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Breathing Lessons by Anne Tyler
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Breathing Lessons (1988)

by Anne Tyler

Other authors: See the other authors section.

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3,558572,107 (3.59)184

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» See also 184 mentions

English (53)  Italian (1)  German (1)  Hebrew (1)  Dutch (1)  All languages (57)
Showing 1-5 of 53 (next | show all)
A veritable celebration of traditional gender roles and cliched femininity. The nagging wife, the shrewish mother, the "free spirited" friend, the tomboy, the waif; they're all there. This book was a total embarrassment.

To be clear: I did not hate this book because Maggie is "annoying." She is annoying, but she is so precisely drawn you cannot help but give kudos to the author. It takes quite a bit of skill to find such nuance in a character.

I hated this book because no one grew. No one changed. No one looked inward, saw something lacking, and strove to do better (or worse). It was entropy defined. To the end Maggie cannot help but meddle in others' affairs. Fiona is still sullen and easily bruised. There was absolutely no emotional growth anywhere. Only Ira seemed to take anything away from the machinations of the day. You'd think after all the times her meddling blew up in her (and everyone else's) face, Maggie'd learn something. Nope. She just keeps blundering on, clueless to the end. ( )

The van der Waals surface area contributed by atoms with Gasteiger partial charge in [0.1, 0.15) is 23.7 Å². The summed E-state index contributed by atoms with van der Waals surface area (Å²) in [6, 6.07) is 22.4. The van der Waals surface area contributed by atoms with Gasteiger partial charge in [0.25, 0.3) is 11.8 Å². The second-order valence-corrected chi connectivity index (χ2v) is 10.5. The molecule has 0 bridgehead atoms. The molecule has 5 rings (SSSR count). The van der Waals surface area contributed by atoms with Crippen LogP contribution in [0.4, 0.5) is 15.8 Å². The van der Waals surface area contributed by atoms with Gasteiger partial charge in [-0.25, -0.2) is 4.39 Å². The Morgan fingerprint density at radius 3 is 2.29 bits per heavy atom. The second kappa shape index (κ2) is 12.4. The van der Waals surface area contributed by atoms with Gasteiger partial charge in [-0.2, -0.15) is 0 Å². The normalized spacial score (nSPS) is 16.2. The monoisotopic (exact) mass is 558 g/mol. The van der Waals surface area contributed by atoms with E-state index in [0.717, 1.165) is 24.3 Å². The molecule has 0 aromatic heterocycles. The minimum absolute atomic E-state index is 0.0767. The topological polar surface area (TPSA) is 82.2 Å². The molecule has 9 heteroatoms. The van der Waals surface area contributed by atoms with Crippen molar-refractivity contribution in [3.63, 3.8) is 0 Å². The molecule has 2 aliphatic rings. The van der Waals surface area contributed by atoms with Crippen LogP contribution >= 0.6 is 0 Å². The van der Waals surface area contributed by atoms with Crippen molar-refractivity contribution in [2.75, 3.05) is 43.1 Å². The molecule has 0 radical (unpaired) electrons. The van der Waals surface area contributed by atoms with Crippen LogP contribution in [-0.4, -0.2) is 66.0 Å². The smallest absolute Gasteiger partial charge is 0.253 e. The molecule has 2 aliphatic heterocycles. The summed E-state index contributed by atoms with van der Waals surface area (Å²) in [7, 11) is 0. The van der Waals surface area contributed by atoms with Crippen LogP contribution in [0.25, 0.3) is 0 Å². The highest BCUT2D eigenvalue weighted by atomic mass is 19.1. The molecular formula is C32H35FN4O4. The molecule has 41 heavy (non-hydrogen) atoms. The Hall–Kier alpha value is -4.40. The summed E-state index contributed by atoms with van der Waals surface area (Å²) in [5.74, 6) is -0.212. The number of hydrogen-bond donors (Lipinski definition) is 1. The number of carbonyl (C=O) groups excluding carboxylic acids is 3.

FleurdeMLIS | Aug 14, 2018 |
older husband and wife take a road trip to visit the mother of their son's baby. good read ( )
  margaretfield | May 29, 2018 |
I had a lot of trouble with Maggie, the main character, as she tries (with great hope and naivete) to shape everyone else's lives. Aside from that personal irritant, I enjoyed the book, especially toward the end, when her normally uncommunicative but loving husband reveals, silently, the burden and disappointment he carries.

Children who disappoint, lives that disappoint, families whose circumstances trap you in exactly the dead end you dreamed of escaping - it is the very normality of this pain that make the story so real. I'm suddenly reminded of Becket's 'Happy Day', in which a woman is progressively buried in a huge hill, and keeps proclaiming that each day is a happy day. Is that how most people end up feeling about their lives? I hope not.

There is some hope at the end. Maggie and Ira's daughter, who barely figures in the book because she has withdrawn herself from the family disaster, sets off for college. She might escape. Ira and Maggie, with no children to argue over, seem to rekindle their own relationship.
There may be satisfaction in the small things at the end. ( )
  ffortsa | May 4, 2018 |
This book was balm for my soul. ( )
  sblock | Mar 12, 2018 |
between 3.5 and 4. this is beautifully done, pretty much from beginning to end. anne tyler takes such mundane everyday things and makes them somehow into something extraordinary.

that said, i'm not sure if i was just tired or if it was the writing, but it felt a bit overdone by the end. admittedly i read most of the book in one long (overnight flight) sitting, and i do think it would have read differently had it been broken up over a few days. so it still gets a high rating from me because it was just so good otherwise, with such lovely commentary and insight. i really enjoyed it and loved the writing.